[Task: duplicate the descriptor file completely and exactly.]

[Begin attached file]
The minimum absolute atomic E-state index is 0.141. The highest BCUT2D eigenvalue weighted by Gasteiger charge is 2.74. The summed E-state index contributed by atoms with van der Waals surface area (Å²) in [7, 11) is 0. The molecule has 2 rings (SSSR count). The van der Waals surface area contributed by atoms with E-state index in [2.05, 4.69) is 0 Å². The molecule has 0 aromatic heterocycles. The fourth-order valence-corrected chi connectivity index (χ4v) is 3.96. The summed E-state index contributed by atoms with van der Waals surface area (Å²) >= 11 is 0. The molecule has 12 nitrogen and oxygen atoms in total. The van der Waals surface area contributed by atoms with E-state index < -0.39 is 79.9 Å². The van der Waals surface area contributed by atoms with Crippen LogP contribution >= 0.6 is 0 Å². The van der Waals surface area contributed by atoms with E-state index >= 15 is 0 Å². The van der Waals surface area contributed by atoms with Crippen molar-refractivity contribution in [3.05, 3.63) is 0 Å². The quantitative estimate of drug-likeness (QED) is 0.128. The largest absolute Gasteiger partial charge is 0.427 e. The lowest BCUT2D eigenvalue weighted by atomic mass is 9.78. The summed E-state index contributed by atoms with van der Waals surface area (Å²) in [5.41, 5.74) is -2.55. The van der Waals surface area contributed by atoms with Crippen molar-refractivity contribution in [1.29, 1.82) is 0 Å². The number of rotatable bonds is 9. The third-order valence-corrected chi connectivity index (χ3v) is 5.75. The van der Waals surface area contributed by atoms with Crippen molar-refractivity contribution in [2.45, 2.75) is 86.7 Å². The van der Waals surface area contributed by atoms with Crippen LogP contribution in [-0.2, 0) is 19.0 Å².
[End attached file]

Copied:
The minimum absolute atomic E-state index is 0.141. The highest BCUT2D eigenvalue weighted by Gasteiger charge is 2.74. The summed E-state index contributed by atoms with van der Waals surface area (Å²) in [7, 11) is 0. The molecule has 2 rings (SSSR count). The van der Waals surface area contributed by atoms with E-state index in [2.05, 4.69) is 0 Å². The molecule has 0 aromatic heterocycles. The fourth-order valence-corrected chi connectivity index (χ4v) is 3.96. The summed E-state index contributed by atoms with van der Waals surface area (Å²) >= 11 is 0. The molecule has 12 nitrogen and oxygen atoms in total. The van der Waals surface area contributed by atoms with E-state index < -0.39 is 79.9 Å². The van der Waals surface area contributed by atoms with Crippen LogP contribution >= 0.6 is 0 Å². The van der Waals surface area contributed by atoms with E-state index >= 15 is 0 Å². The van der Waals surface area contributed by atoms with Crippen molar-refractivity contribution in [3.05, 3.63) is 0 Å². The quantitative estimate of drug-likeness (QED) is 0.128. The largest absolute Gasteiger partial charge is 0.427 e. The lowest BCUT2D eigenvalue weighted by atomic mass is 9.78. The summed E-state index contributed by atoms with van der Waals surface area (Å²) in [5.41, 5.74) is -2.55. The van der Waals surface area contributed by atoms with Crippen molar-refractivity contribution in [1.29, 1.82) is 0 Å². The number of rotatable bonds is 9. The third-order valence-corrected chi connectivity index (χ3v) is 5.75. The van der Waals surface area contributed by atoms with Crippen molar-refractivity contribution in [2.45, 2.75) is 86.7 Å². The van der Waals surface area contributed by atoms with Crippen LogP contribution in [-0.2, 0) is 19.0 Å².